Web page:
In a long conversation with the Catalonian journalist Victor Alba, later published in book form as Coloquios de Coyoacán con Rufino Tamayo (1), Rufino Tamayo made the following comment: "Are we to assume that a still life by Cezanne is somehow less worthy than a painting by Delacroix, with its complex subject? What gives value to a work of art is not its subject matter, no matter what the demagogues may tell us. Rather, it is its technical language and its accommodation to the historical circumstances. Fluency in the artistic idiom chosen is not enough; the form of expression must be suited to the needs of the moment of creation; it must be up-to-date." This still life asserts Tamayo's dictum; indeed it is a masterpiece of the genre, unique within the artist's oeuvre.
With its refined use of transparent colors and its skillful execution, this still life displays many of Tamayo's innovations with which he infused his modern still life. Shown only once in the New York's Knoedler Gallery, January 1939, the work was acquired for a European collection where it remained for years. Although Tamayo adopted some of Adolfo Best Maugard's 1921 drawing methods which had been the standard for generations of Mexican school students, the artist's visual eloquence is clearly manifested in this brilliant spectacle of color.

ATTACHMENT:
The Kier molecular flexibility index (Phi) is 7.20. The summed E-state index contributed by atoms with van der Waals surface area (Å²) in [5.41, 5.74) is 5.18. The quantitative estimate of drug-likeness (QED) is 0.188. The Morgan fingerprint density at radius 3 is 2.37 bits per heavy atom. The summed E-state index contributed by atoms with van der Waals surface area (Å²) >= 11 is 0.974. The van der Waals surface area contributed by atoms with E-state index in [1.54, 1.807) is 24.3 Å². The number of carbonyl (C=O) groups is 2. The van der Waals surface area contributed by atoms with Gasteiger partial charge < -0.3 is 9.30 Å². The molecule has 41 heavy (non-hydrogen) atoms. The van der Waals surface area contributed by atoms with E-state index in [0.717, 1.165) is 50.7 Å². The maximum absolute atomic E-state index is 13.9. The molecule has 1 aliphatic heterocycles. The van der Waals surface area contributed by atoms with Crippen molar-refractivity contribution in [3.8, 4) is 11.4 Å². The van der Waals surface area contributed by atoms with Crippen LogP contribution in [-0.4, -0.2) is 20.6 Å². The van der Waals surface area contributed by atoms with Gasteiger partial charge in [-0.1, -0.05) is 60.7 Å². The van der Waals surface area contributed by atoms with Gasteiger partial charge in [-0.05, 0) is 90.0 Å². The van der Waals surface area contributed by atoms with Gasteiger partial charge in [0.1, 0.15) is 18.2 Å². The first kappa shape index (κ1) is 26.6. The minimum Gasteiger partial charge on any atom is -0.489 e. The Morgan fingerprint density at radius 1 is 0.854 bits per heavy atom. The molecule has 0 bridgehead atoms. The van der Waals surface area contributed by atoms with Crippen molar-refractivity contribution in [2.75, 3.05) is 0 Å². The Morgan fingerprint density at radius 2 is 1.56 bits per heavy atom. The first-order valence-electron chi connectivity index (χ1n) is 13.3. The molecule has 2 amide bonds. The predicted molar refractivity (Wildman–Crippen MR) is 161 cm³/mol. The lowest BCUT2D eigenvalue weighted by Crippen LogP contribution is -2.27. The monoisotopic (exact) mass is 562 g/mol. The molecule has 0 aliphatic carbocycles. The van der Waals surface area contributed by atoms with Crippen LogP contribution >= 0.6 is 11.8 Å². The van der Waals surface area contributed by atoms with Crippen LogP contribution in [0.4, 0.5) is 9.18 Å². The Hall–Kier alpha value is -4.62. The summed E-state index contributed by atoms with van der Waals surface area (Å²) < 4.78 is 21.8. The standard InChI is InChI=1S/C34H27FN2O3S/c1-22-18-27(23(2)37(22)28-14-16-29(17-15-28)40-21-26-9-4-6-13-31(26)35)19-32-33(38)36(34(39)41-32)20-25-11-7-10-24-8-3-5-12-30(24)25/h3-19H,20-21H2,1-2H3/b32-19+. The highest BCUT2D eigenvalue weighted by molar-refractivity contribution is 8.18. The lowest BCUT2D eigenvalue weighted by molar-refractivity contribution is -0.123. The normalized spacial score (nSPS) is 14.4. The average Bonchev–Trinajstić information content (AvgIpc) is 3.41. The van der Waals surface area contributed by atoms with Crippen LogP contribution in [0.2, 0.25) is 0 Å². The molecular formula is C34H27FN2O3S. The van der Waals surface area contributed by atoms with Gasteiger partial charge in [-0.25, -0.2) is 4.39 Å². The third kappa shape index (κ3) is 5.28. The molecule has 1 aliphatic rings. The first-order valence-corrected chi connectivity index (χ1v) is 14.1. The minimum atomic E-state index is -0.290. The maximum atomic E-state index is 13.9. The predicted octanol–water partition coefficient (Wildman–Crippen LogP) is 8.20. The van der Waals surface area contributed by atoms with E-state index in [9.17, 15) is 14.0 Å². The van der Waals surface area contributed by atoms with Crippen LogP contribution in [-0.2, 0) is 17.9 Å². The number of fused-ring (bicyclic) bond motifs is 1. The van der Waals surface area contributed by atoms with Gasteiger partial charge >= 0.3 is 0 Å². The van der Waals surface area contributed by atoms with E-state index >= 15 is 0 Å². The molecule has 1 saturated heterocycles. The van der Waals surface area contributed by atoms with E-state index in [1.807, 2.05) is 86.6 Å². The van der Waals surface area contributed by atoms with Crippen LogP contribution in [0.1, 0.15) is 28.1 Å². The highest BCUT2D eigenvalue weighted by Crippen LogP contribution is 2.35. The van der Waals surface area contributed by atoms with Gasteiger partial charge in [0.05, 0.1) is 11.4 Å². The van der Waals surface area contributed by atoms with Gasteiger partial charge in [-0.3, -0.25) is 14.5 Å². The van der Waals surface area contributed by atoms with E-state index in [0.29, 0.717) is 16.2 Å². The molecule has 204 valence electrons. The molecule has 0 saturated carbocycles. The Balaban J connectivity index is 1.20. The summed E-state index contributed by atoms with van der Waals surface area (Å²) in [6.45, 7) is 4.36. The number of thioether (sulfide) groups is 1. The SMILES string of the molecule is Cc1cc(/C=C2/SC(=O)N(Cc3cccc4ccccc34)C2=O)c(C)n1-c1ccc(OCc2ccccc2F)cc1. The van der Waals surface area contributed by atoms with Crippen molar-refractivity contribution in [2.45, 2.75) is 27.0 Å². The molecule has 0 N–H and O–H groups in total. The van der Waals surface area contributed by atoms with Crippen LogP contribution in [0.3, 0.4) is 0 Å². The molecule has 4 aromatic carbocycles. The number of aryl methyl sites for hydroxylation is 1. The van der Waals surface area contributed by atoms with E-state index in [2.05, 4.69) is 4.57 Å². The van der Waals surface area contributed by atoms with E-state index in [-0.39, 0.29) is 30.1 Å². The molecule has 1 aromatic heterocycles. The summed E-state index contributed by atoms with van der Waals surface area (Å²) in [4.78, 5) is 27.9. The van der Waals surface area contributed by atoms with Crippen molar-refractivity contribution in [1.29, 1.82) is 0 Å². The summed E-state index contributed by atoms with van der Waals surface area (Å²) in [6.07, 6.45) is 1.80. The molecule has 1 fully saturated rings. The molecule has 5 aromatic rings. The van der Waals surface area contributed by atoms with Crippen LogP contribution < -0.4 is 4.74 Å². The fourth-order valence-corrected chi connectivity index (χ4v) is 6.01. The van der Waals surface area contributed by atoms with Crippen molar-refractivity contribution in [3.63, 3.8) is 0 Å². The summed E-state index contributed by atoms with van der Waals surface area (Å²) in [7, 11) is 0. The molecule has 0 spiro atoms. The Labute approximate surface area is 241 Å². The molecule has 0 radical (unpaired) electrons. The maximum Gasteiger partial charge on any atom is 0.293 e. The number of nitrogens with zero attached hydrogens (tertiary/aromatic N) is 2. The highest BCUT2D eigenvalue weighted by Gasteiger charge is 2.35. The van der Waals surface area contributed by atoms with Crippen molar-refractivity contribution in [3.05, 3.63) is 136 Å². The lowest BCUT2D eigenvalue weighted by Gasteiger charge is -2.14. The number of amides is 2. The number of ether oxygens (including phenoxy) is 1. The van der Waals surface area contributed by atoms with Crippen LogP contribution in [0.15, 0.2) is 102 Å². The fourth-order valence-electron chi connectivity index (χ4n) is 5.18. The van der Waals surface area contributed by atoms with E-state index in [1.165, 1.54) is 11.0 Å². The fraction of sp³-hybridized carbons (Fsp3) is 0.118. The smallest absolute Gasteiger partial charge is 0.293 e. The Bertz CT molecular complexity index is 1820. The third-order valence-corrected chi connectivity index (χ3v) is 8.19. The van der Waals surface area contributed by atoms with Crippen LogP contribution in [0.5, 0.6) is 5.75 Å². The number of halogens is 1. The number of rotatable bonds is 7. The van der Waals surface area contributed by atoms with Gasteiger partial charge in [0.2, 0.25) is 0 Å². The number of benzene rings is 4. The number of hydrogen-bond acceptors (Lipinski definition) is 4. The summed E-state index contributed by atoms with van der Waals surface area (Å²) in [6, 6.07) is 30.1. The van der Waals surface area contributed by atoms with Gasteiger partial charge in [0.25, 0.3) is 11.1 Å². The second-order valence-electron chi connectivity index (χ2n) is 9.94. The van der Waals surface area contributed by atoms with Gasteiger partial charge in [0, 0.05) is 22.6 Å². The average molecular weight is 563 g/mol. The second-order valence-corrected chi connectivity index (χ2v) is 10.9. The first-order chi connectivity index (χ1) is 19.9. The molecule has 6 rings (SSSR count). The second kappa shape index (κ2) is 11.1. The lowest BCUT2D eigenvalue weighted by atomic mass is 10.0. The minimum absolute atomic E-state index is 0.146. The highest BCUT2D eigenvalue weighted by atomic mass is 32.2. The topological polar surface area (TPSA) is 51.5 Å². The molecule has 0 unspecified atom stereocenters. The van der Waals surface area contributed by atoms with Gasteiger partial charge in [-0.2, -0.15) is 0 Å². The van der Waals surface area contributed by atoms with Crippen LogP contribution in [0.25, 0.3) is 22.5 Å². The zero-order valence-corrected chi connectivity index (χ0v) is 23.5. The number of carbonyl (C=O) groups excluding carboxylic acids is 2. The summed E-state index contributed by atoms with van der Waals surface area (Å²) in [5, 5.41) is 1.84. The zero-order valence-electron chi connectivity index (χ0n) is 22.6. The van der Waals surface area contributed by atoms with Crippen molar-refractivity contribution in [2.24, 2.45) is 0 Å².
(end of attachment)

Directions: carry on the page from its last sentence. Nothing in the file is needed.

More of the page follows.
Tamayo's elegant composition is enhanced by its appealing playful quality. The dessert glass from which the painting derives its name, takes on a sculptural quality against a set of theatrical curtains. The stillness of the scene is ruptured by a pair of fluttering butterflies around the dessert glass while the diagonals created by the knife and the cake cutter make the image dynamic and vibrant. As well, the background's iridescent quality creates a rather pleasing visual balance. The light that emanates from the glass, bathes the entire scene in a tenuous glow and mysterious touch.
Juan Carlos Pereda
Mexico City, 2006
(1) Victor Alba, Coloquios de Coyoacán don Rufino Tamayo, Costa Amic Editor, Colección Panoramas, Mexico, 1956.